In my Positive Discipline workshop series, we spend three hours on the steps of positive discipline. This language provides a framework for effectively working through a discipline exchange from managing emotions with I messages and empathy to using choices and consequences. I have written about the steps and given examples of each in several previous blog posts which you can read: https://parentingbydrrene.com/?s=steps+of+positive+discipline
Once you’ve learned the steps of positive discipline, there are a few guidelines for using each.
I messages are for when you are expressing negative emotions and laying blame. Be sure you lay blame on the behavior or situation, not the child. Sometimes there isn’t an emotion, if you are laying blame it is fine to use just the second part of the sentence. If there’s emotion, this might sound like, “I am upset, this is a mess.” and no emotion, “wow, this is a mess.”
Empathy is for when the children are expressing negative emotions. The empathy, as needed, comes before the discipline or the fix of the situation.
The general idea for emotions is to consider on the way into a discipline exchange if either of these techniques are needed.
Positive intent is helpful in every exchange. While you don’t have to always say it out loud, the rule is at least think it every time.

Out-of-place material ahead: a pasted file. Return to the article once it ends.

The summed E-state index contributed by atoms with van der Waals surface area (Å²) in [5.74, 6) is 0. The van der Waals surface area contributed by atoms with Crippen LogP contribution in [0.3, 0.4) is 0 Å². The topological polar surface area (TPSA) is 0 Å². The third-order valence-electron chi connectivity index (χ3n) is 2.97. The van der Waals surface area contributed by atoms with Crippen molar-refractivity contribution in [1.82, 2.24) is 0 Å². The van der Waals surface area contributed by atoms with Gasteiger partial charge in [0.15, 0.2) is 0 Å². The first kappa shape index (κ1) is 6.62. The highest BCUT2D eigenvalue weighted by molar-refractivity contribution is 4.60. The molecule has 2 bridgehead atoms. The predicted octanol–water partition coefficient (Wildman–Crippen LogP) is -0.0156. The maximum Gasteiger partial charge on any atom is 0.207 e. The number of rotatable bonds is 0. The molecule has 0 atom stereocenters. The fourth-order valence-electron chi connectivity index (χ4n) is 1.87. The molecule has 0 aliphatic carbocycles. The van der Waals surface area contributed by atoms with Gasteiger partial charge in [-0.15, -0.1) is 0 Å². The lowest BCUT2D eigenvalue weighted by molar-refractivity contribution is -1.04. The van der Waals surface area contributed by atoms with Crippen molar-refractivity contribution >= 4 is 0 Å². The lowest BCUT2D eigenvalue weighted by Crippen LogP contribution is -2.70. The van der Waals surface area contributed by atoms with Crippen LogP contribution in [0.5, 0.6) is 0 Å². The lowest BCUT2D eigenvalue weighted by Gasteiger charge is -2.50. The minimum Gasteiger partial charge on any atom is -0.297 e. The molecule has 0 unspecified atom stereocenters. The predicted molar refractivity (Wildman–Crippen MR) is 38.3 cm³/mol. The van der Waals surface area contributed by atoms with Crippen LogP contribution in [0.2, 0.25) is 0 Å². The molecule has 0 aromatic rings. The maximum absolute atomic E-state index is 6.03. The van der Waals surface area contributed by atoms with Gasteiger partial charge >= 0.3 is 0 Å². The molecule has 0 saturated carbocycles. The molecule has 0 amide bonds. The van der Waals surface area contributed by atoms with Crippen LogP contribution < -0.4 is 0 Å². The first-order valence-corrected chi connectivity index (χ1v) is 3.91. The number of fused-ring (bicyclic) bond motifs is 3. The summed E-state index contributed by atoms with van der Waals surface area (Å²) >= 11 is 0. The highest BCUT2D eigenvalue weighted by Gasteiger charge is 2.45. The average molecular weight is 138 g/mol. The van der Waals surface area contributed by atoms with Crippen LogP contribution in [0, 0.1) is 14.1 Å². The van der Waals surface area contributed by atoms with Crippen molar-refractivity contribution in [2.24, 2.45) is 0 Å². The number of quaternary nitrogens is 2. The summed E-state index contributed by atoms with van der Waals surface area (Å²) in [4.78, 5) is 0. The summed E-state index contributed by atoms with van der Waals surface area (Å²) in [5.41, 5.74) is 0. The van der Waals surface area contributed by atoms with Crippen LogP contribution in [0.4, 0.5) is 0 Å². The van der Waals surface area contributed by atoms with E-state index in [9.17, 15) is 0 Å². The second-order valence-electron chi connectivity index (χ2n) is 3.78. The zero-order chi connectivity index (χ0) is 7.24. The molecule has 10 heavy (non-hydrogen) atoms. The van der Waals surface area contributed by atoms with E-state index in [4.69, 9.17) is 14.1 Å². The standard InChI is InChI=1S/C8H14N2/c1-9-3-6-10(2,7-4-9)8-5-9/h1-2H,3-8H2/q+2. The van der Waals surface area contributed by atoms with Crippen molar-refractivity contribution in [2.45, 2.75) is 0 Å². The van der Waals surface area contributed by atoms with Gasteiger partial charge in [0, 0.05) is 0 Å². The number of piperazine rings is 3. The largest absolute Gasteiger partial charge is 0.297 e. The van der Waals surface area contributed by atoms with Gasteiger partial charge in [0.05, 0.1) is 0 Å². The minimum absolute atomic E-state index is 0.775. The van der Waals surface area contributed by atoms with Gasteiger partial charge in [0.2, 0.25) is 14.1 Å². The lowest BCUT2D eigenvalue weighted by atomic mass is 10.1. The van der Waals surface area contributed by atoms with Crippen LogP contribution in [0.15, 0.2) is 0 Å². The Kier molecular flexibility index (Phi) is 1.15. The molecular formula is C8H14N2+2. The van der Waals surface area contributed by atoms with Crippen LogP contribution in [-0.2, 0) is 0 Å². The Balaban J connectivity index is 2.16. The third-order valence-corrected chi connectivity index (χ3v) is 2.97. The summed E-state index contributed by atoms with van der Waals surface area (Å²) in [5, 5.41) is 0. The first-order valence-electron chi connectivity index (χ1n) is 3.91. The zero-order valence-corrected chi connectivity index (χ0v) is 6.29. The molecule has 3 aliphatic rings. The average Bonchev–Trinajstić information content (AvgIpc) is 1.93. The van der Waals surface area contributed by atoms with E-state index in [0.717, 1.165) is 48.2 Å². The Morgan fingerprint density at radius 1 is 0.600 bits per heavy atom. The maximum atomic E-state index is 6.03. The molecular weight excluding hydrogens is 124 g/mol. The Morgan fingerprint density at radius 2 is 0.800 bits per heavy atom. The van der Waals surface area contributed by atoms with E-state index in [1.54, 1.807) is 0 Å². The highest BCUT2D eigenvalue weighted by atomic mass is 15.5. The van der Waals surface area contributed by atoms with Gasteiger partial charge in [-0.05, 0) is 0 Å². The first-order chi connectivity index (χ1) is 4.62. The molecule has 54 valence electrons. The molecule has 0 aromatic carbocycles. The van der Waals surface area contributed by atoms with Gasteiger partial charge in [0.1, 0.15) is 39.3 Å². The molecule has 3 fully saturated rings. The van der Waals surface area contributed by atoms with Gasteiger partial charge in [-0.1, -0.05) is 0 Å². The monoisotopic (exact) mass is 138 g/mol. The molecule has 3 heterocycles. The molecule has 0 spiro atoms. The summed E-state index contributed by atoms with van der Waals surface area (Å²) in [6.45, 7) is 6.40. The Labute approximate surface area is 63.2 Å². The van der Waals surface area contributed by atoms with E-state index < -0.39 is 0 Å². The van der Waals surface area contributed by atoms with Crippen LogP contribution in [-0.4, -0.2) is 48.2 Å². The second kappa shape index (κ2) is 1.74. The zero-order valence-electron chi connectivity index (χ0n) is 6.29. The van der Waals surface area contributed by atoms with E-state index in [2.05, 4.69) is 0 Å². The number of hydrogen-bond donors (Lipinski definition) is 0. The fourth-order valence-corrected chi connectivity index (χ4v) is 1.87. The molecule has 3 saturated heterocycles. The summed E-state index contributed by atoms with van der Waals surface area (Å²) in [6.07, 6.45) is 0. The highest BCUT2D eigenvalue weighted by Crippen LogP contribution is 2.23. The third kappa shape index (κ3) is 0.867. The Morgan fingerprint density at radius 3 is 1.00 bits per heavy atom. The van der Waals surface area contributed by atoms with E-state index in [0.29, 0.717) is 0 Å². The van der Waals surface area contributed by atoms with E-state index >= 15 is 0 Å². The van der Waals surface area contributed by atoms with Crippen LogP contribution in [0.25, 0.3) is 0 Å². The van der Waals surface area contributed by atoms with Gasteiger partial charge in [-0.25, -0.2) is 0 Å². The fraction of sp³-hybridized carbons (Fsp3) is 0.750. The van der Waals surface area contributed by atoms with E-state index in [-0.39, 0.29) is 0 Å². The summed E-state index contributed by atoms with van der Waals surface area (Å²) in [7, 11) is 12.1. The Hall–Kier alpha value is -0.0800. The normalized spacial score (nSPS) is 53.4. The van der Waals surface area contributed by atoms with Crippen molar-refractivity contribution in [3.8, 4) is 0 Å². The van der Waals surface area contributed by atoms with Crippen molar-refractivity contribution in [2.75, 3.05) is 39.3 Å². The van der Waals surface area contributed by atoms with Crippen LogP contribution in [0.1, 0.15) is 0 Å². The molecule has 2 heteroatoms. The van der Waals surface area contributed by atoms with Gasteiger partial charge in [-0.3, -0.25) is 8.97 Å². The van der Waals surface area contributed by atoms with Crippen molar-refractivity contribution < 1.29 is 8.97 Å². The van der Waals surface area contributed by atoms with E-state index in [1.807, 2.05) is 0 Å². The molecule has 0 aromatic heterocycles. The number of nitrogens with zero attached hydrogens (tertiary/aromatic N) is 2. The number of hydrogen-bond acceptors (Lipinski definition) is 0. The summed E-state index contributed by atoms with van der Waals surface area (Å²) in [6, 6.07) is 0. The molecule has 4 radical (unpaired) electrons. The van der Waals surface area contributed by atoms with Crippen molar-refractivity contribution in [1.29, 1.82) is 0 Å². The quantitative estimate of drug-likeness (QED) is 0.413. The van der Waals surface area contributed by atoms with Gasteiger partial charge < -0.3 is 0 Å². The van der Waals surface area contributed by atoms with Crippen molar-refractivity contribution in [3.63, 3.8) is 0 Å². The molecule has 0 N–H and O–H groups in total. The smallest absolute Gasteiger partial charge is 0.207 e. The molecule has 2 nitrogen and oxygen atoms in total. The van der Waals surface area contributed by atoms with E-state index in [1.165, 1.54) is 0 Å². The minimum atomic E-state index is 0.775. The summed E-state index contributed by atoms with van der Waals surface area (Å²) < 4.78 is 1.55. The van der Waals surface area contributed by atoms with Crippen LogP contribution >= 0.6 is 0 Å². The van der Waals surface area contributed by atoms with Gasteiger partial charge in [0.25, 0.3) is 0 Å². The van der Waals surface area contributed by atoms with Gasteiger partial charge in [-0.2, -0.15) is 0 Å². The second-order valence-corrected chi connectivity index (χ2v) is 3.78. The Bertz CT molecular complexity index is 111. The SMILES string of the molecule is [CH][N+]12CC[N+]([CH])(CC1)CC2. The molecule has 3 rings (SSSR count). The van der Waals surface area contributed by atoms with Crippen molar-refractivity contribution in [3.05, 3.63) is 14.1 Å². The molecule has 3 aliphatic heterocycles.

Choices come before consequences for all behaviors except aggression. Aggression may work backwards. If choices aren’t working, you can substitute challenges or jobs here.
Natural consequences become fair game at three-and-a-half or four years old. Remember you aren’t stopping behavior, you are allowing the child to think through this and make a decision about the behavior. Occasionally, it may be that you state a natural and then follow up with a logical consequence.
Logical consequences are meant as an endpoint in discipline. Positive logicals work more like choices, often with a more agreeable outcome. Negative logicals may be met with upset, but that likely means your consequence is meaningful (provided you didn’t go too big with intensity).
In real life, you wouldn’t use all of these steps at one time. Most often, parents use a few of the steps in combination to work through an exchange. The best plan is to spend time focused on using each step, get comfortable with it and figure out which steps are most comfortable for you and work well with your child.
These steps are meant to be used in conjunction with proactive techniques and coaching good behaviors.